In the first flush of hot summer weather, I have a perverse tradition of inaugurating the season by reading a book with an extreme cold-weather setting. Last year it was Robert Goolrick's A Reliable Wife, which opens in a Wisconsin blizzard. This year, seeing that I had the hot Hawaiian beach to look forward to, I knew just what to pack: Steve Zipp's Yellowknife, which takes place in the Canadian far north.
Actually, it's a bit of an understatement to say that it "takes place" there. Yellowknife is one of those books in which the setting is a character in its own right, perhaps the most vibrant and dynamic character of the lot. The book declares its uniquely Northern viewpoint early in on, when one character informs another that "a lotta people make a big mistake when they come here. They figure the North is just like any other place, only colder. They don't realize things are seriously different...borders exist for a reason." And Yellowknife's essential northernness continues to undergird the plot and structure of the book to an extent I didn't at first realize. In fact, I'm glad I've had a few weeks to think about this novel before writing my review; elements that at first seemed sloppy or confounding have percolated in my brain during the intervening time, and I think I understand better now what Zipp is doing.
Yellowknife begins with a fairly traditional structure: the narrative alternates, chapter by chapter, between field biologist Nora Lobachevski, who works for the Department of Wildlife and specializes in small mammals, and Danny Diamond, an itinerant seeker accustomed to living on the margins:
[W]hen he was canned from an assembly-line job for joyriding on a conveyor belt, and evicted from a boarding house for causing a flood when he fell asleep in the shower, he did not curse his luck. Adversity, he sensed, was a sort of hazard or frontier, the kind that could not be actively sought or courted. It had to arrive of its own accord, like love or a bolt of lightening.
Throughout Part 1, we alternate in an orderly fashion between Nora and Danny, and are introduced to their various conflicts: Nora's power struggles with the ever-evolving government bureaucracy that runs her job, and her mixed feelings about her recent engagement; Danny's process of arriving in and finding his way around Yellowknife, his acclimatization to living at the dump and subsisting on stolen dog food. The reader expects (I, at least, expected) that we would probably continue to follow Nora and Danny throughout the book; their paths would undoubtedly intersect at some point, and they would become somehow instrumental in each others' stories. Instead, there is a sudden break at Part 2, and we are introduced to a whole separate set of characters, only catching sight of Danny or Nora occasionally. As the book progresses more and more characters are introduced, the narrative focus shifting at an ever-increasing pace, until the characters begin to blur before the reader's eyes. As the denoument of this structural progression, the final chapter is not narrated by a human at all, but by a dog.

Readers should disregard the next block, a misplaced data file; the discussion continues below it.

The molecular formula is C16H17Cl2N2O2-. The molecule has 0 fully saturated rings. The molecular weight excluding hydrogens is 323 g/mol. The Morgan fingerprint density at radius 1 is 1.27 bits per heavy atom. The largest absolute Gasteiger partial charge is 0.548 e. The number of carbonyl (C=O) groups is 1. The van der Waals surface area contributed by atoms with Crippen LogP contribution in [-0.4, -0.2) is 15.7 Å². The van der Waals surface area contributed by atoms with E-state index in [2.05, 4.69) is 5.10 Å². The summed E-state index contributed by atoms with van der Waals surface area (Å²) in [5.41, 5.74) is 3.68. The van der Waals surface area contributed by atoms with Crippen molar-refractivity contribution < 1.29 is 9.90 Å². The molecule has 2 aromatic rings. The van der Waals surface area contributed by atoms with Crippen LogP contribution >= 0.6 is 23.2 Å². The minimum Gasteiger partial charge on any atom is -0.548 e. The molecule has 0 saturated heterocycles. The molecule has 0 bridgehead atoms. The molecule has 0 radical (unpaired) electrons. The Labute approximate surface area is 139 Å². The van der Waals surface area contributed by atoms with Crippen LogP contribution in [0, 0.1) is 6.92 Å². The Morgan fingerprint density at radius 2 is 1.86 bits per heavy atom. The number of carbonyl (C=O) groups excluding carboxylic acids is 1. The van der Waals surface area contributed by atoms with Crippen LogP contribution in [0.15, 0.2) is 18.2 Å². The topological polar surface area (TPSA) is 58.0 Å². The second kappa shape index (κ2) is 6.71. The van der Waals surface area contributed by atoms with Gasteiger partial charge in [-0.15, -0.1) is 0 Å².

My first impression of these increasingly rapid-fire character introductions was that Zipp was being sloppy with his narrative; that he hadn't planned well and as a result his second half was overloaded with rushed action. As I've thought it over, though, it seems more a deliberate tactic emphasizing one of the central ecological points in the novel: as much as each of these humans sees him- or herself as the center of a vastly important nexus of events, the drama of one individual person is actually not of much account. Humans, Zipp seems to argue, are a basically clueless, bumbling animal, crashing around self-importantly and messing things up for the rest of our ecosystem. In the North particularly (this novel seems to say), the true center of life does not dwell with humans, but with the plants and animals and land adapted to life in its extremes. Humans believe we are the center of all action, but in reality we only become so when we manage to wreak irreversible damage on our surroundings; otherwise, we're most successful when we accept our role as just one more animal among the throng. By starting with a narrow human focus and widening gradually outward until he has left all individual humans behind, Zipp manages to underscore this point quite cleverly, demonstrating how "the story" needn't depend on humanity at all, much to our chagrin.